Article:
by Michael Riggs, M.Ed.
At the most fundamental level, making money is really about making people feel important.
No matter what your line of work — from fixing hearts to baking cakes, from creating pictures to destroying outdated buildings, or from making beds to designing new cars – your first job is to make people feel important. After all, customers spend their hard-earned money to hire you to make them feel important.
So, what makes people feel important?
What customers really want is to receive what they paid for (and were promised they’d get) and to get the feeling that they really matter. Nothing will send a customer packing faster and, in many cases to never return, than feeling that their wants and needs (and money) aren’t important. This turn-off may be provided at the point of sale by and incompetent and ornery provider or it may be deferred by a product that fails to perform its expected job once taken home.
What is a customer being told when she brings her full cart to the checkout counter and is faced with a checker that doesn’t make eye contact, doesn’t say “hello”, or has a general irritable disposition? Simply, “You and your money aren’t important to me.” End Result? The customer isn’t led to feel important and is less likely to spend her time and money there again.
What message is an ailing patient receiving when his Physician gives him a few curt moments before dishing him off to his nurse? Simply, “You and your money aren’t important to me.” End Result? The patient isn’t led to feel important and is less likely to spend her time and money there again.
What message is a proud new car owner being sent when, a mere 10,000 miles into her love affair, she has been forced to return the dealer eight times for problems large and small? Simply, “You and your money (and time!) aren’t important to me.” End Result? The customer isn’t led to feel important and is less likely to spend her time and money on that make of car again.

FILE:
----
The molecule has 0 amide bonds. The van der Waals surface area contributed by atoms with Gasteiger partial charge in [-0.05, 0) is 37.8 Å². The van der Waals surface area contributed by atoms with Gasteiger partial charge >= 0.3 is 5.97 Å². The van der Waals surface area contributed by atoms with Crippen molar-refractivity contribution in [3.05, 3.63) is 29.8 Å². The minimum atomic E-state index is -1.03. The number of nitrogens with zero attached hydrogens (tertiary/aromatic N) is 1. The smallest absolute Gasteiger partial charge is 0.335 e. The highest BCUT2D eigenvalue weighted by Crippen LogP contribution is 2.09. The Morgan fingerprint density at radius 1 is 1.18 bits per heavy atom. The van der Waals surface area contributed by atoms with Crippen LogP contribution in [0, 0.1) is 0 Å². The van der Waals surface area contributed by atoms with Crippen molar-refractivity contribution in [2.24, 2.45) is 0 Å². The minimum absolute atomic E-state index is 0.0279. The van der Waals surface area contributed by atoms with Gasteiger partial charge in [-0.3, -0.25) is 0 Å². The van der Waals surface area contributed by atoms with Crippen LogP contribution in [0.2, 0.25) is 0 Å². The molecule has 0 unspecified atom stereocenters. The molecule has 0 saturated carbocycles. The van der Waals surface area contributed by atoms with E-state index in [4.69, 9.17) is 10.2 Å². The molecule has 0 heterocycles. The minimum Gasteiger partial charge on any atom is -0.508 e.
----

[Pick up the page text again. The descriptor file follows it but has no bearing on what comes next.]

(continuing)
What message is a busy individual receiving when he goes to renew his driver’s license and is faces, after spending forty-plus minutes in line, an unfriendly “I am doing you a favor” customer service agent? Simply, “You and your money aren’t important to me.” End Result? The customer isn’t led to feel important and is less likely to spend his time and money there again.
While many jobs are seemingly well-removed from actual customer interaction, each job is part of a chain that is either strengthened or weakened by how well each link keeps the customer’s wants and needs in mind. All links are vital. While the weakest link breaks first, the entire chain becomes useless as a result.
Always employ the Golden Rule when doing your job, “How would I want to be treated by myself so that I feel important.”
In Another’s Words…
Above all else, work in a fashion that will deliver a product or service that will make the end-user feel important.
— Mihaly Csikszentmihalyi, Professor of Psychology and Management